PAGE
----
Hollywood Lost and Found - "2001"
Hollywood Lost and Found

"A Scientist's Evaluation of 2001," page 3

HAL kills Lockwood and refuses to let Dullea re-enter the spaceship conventionally through the airlock. (Incidentally, the airlocks shown throughout the film are many times larger than seems necessary, and would be extremely wasteful of air.)

Dullea is forced to make an emergency entry that briefly exposes him to vacuum. Experiments with animals have shown that such exposure is not necessarily fatal, but definitely to be avoided. In the case presented it could easily have been avoided with a much simpler emergency entry system. Such an entry would not have been nearly as dramatic, however, as the one presented.

The zero-gravity simulation as he floats around in the airlock looks like the films of actual zero-G tests. (NASA has created what is really a free-fall situation by flying an aircraft so that the centrifugal effect seems to cancel gravity. Arthur C. Clarke, however, denies that this technique was used to shoot the scene. Filming an actual fall with a high-speed camera and printing it for slow motion and both forward and reverse action is one way the effect might have been achieved.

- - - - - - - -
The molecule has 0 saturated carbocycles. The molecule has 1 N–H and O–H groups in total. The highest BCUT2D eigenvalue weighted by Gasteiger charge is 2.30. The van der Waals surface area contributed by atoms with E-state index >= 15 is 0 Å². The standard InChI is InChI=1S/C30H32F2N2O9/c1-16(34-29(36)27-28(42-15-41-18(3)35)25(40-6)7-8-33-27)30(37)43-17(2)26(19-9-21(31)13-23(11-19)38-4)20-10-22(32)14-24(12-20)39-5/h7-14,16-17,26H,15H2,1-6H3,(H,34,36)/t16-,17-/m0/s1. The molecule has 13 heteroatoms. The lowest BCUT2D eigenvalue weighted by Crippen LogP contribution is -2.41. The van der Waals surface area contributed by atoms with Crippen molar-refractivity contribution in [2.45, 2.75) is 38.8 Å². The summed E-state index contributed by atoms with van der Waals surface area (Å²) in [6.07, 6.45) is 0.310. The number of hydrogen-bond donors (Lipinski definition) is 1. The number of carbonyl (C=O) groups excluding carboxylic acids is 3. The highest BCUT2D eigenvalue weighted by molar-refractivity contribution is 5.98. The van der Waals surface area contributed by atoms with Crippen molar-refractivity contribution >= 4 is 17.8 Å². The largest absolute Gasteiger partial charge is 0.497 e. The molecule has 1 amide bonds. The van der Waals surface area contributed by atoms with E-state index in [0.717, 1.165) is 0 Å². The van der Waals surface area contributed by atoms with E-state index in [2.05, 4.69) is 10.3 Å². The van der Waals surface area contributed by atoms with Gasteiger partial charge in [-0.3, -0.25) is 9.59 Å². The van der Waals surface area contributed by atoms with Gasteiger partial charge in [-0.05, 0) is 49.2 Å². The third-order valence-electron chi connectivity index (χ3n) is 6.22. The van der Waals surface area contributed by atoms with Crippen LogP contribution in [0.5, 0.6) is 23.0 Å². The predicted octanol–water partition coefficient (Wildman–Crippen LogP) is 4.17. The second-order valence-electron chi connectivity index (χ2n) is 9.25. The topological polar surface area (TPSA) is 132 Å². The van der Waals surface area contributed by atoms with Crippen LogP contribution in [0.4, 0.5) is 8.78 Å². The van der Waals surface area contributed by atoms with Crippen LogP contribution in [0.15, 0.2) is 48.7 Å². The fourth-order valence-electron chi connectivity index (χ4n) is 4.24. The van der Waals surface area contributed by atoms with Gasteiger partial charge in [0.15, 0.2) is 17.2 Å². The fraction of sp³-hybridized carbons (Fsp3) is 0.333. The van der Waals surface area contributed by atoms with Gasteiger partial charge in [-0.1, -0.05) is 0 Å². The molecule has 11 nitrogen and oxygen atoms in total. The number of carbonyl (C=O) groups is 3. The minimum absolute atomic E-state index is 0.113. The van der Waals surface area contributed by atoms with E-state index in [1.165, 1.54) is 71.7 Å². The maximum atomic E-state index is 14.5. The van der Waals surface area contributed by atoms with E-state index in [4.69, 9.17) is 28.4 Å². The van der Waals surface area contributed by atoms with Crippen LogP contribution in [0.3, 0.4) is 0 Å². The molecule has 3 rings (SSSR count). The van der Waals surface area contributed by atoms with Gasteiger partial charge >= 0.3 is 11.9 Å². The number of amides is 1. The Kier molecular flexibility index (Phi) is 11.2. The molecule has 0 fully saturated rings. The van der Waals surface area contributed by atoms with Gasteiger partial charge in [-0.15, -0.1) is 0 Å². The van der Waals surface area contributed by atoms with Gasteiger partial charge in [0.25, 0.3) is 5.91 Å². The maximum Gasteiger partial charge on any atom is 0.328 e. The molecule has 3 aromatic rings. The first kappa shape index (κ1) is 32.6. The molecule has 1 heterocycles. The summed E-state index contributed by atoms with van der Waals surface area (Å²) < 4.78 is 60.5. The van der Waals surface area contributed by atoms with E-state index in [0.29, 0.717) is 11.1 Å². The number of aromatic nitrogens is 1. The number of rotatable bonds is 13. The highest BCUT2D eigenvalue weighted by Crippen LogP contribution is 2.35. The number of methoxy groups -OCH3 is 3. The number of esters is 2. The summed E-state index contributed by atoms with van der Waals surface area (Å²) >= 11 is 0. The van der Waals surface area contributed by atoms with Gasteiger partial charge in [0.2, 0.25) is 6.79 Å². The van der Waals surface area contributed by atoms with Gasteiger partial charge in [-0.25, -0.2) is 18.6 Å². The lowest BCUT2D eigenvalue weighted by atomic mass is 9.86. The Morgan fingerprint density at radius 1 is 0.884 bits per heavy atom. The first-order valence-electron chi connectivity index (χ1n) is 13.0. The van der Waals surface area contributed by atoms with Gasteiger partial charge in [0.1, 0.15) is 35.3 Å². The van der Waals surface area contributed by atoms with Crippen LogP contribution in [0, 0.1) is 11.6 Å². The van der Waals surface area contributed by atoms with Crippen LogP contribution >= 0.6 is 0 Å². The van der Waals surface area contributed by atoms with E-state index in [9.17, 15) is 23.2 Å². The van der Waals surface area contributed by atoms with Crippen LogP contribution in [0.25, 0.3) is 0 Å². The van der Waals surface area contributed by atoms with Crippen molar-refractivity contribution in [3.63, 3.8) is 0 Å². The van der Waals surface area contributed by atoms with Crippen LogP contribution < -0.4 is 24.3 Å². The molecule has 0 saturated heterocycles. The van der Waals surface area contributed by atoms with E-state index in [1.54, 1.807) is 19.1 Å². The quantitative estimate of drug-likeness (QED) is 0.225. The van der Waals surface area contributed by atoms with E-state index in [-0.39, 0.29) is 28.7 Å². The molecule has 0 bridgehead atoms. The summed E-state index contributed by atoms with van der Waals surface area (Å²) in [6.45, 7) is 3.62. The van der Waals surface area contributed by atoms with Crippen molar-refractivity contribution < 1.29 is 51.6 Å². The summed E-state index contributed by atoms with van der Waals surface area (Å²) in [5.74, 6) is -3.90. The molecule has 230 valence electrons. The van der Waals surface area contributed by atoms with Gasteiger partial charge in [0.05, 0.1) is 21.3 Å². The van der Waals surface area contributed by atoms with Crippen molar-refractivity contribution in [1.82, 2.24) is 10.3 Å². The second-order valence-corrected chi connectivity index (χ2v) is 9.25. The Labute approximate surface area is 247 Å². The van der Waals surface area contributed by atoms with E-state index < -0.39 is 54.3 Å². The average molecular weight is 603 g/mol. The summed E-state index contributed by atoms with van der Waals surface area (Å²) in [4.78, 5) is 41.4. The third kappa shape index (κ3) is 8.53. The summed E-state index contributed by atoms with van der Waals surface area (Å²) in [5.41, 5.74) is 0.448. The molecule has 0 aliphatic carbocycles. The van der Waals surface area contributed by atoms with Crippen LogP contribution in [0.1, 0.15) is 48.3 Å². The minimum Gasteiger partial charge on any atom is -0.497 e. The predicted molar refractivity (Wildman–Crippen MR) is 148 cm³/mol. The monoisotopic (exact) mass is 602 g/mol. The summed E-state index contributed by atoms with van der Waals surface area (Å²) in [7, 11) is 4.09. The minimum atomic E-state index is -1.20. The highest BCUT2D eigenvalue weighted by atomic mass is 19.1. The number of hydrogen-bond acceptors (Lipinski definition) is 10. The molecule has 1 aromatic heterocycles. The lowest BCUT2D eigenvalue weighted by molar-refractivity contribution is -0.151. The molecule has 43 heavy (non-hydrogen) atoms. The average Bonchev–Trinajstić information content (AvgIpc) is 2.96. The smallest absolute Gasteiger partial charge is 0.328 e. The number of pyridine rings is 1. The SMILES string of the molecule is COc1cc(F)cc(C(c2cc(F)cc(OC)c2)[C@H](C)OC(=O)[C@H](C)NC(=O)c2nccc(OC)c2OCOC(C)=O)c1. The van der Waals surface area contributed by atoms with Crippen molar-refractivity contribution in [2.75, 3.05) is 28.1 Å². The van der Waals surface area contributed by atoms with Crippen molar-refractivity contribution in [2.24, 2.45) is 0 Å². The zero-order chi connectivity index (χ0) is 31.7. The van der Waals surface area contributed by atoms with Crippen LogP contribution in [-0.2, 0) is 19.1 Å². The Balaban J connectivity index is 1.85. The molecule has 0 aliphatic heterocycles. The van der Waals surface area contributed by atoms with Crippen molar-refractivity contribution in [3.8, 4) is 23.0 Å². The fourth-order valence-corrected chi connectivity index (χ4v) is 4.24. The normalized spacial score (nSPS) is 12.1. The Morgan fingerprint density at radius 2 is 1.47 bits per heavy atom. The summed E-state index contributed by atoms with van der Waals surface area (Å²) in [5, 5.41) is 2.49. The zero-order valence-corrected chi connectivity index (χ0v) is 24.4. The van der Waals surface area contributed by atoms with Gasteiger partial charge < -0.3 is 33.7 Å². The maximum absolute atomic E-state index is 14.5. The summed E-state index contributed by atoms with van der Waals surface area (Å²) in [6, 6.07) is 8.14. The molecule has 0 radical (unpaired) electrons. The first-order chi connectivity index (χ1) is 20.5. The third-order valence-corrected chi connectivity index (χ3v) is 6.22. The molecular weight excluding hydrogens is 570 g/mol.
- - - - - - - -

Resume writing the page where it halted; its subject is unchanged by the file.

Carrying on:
Some anti-gravity effects were produced with rotating sets--the "centrifuge," for example, did actually rotate, though no actual centrifugal effects were attempted. Some of the key shots in the centrifuge set were hand-held by Kubrick himself--no easy task with a 70mm Panavision camera.

Other zero-gravity effects were achieved by unusual camera directions and piano wire. Supports are unnoticed because what seems to be the up-down orientation of a scene is not necessarily the way it was shot.

Once safely inside the ship and showing no ill effects for his exposure to hard vacuum, Dullea proceeds to disable HAL's higher functions.

Later Dullea somehow becomes aware of a slab in space near Jupiter. He leaves the ship in one of the small pods and moves toward it. The film then begins its fantastic and enigmatic conclusion.

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